Great Filicaia !-With celestial aim

It rose, thy saintly rapture to proclaim, Then, when the imperial city stood released 2 1837.



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-as in Earth and Heaven was sung- 1816.

* 1816.

The title at first was February 1816.—ED.

+ Ond'è ch' Io grido e griderò: giugnesti,
Guerregiasti, e vincesti;

Si, si, vincesti, o Campion forte e pio,
Per Dio vincesti, e per te vinse Iddio.

See Filicaia's Canzone, addressed to (Sir) John Sobieski, king of Poland,


(The last six lines intended for an Inscription.)

Composed February 4, 1816.-Published 1816
One of the "Sonnets dedicated to Liberty."-Ed.

INTREPID Sons of Albion! not by you
Is life despised; ah no, the spacious earth
Ne'er saw a race who held, by right of birth,
So many objects to which love is due :

Ye slight not life-to God and Nature true;

1 1820.

The full title in 1816 was Inscription for a
national monument in commemoration of the Battle
of Waterloo.



upon his raising the siege of Vienna. This, and his other poems on the same occasion, are superior perhaps to any lyrical pieces that contemporary events have ever given birth to, those of the Hebrew Scriptures only excepted.-W. W. (1816 and 1820.)

Vienna, besieged in 1683 by Mahomet IV., was relieved by John Sobieski. The following is Dyer's account of it in his Modern Europe (vol. iii. p. 109):-"At one time Vienna seemed beyond the reach of human aid. The Turks sat down before it on 14th July, and such were their numbers that their encampment is said to have contained more than 100,000 tents. It was the middle of August before John Sobieski could leave Cracow with 25,000 men, and by the end of that month the situation of Vienna had become extremely critical. Provisions and ammunition began to fail; the garrison had lost 6000 men, and numbers died every day by pestilence, or at the hands of the enemy. It was not till 9th September that Sobieski and his Poles formed a junction on the plain of Tuln with the Austrian forces under the Duke of Lorraine, and the other German contingents. On 11th September, the allies reached the heights of Kahlenberg, within sight of Vienna, and announced their arrival to the beleaguered citizens by means of rockets. On the following day the Turks were attacked, and, after a few hours' resistance, completely routed. . . . The Turkish camp, with vast treasures in money, jewels, horses, arms, and ammunition, became the spoil of the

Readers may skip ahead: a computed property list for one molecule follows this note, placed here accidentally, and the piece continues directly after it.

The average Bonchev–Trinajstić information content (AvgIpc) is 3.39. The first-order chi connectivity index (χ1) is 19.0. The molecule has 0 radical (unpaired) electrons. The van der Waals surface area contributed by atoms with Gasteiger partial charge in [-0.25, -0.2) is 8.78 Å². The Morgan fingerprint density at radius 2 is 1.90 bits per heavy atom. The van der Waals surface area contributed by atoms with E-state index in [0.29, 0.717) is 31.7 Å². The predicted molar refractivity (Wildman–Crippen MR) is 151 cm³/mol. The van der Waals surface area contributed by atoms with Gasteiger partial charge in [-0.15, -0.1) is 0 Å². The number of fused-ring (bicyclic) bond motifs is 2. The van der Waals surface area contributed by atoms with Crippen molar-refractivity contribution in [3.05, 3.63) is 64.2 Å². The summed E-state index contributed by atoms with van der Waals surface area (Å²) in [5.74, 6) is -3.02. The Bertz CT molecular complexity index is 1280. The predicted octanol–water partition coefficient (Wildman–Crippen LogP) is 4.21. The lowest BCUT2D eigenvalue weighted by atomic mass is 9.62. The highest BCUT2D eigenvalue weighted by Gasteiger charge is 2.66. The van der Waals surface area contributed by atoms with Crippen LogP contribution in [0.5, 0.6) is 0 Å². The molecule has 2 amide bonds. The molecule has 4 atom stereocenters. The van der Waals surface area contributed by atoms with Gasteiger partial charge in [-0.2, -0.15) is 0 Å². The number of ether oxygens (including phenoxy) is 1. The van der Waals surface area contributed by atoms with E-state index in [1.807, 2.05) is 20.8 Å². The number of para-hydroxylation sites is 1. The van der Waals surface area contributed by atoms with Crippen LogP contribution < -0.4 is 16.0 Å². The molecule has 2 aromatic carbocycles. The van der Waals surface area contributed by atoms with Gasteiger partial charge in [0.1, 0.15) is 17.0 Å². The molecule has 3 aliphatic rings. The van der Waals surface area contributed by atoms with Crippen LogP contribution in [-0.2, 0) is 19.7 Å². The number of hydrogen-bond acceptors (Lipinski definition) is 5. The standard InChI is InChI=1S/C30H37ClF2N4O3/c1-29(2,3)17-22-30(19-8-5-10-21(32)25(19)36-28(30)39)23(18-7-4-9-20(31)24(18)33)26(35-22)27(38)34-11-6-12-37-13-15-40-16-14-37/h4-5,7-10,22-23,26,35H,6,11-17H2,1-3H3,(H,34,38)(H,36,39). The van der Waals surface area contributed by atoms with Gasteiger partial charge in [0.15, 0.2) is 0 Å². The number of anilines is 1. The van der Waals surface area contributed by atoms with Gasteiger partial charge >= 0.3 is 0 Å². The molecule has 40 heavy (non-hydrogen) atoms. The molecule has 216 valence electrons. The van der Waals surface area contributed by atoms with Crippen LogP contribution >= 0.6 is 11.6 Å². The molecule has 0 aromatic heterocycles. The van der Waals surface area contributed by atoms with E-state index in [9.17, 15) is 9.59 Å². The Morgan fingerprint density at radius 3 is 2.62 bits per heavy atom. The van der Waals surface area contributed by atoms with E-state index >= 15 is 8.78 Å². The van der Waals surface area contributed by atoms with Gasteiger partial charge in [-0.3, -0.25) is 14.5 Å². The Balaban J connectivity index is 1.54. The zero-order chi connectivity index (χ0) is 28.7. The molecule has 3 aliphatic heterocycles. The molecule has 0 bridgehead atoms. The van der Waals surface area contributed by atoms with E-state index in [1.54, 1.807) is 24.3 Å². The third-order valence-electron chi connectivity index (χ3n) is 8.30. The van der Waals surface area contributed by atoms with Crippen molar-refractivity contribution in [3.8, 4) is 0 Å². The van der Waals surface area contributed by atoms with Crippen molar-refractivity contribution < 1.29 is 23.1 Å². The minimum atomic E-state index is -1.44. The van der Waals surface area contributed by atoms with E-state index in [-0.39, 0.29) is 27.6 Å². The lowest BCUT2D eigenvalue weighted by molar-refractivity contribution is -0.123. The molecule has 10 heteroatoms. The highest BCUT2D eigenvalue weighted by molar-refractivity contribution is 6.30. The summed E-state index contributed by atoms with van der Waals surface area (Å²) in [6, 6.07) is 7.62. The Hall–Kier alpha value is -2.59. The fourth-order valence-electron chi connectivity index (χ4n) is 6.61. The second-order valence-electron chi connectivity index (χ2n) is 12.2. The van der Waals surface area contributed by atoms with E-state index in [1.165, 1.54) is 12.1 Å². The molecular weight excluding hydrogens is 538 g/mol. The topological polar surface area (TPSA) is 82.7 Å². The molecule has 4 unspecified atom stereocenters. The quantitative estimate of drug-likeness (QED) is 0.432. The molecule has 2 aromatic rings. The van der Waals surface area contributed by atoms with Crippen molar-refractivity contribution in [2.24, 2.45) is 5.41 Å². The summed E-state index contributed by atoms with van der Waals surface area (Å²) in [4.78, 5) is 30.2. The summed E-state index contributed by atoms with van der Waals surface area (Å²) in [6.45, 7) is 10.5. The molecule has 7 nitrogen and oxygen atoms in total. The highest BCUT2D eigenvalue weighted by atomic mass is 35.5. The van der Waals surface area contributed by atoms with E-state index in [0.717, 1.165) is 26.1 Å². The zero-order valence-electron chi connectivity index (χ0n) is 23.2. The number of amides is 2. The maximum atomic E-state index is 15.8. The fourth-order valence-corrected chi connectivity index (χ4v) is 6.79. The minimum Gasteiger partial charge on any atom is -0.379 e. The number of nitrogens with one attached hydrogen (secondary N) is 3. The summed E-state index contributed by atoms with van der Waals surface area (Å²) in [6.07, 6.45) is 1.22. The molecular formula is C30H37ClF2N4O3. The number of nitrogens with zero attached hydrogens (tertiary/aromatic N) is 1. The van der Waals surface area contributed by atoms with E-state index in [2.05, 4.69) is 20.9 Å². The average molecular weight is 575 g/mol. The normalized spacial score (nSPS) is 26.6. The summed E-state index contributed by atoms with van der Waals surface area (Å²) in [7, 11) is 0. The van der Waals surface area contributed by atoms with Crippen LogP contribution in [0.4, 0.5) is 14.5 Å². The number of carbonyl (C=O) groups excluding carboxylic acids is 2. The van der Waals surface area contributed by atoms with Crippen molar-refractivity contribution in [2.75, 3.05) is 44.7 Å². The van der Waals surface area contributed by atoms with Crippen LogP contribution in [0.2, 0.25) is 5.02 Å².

The Italian poet Filicaia referred to by Wordsworth (Filicaja, Vincenzo), wrote six odes on the deliverance of Vienna by Sobieski. They were published in Florence in the following year, 1684, and established the writer's fame. Queen Christina of Sweden was much struck by them; and, being a generous patroness and admirer of letters, she enabled Filicaja to devote himself to poetry exclusively as his life-work. He wrote numerous patriotic sonnets and heroic odes, in Italian and in Latin.-ED.

But death, becoming death, is dearer far,
When duty bids you bleed in open war:

Hence hath your prowess quelled that impious crew.
Heroes!—for instant sacrifice prepared;

Yet filled with ardour and on triumph bent
'Mid direst shocks of mortal accident—

To you who fell, and you whom slaughter spared
To guard the fallen, and consummate the event,
Your Country rears this sacred Monument !


It need hardly be said that the intention of using the six last lines as an 66 Inscription" was never carried into effect. The infelicity of the second last line is fatal to its use on any 66 monument." The punctuation of the Sonnet as it appeared in The Champion, January 2, 1814, differs slightly from the above. -ED.



Composed February 4, 1816.-Published 1816

One of the "Sonnets dedicated to Liberty."-ED.

THE Bard-whose soul is meek as dawning day,
Yet trained to judgments righteously severe,
Fervid, yet conversànt with holy fear,
As recognising one Almighty sway:

He—whose experienced eye can pierce the array
Of past events; to whom, in vision clear,
The aspiring heads of future things appear,

Like mountain-tops whose 2 mists have rolled away—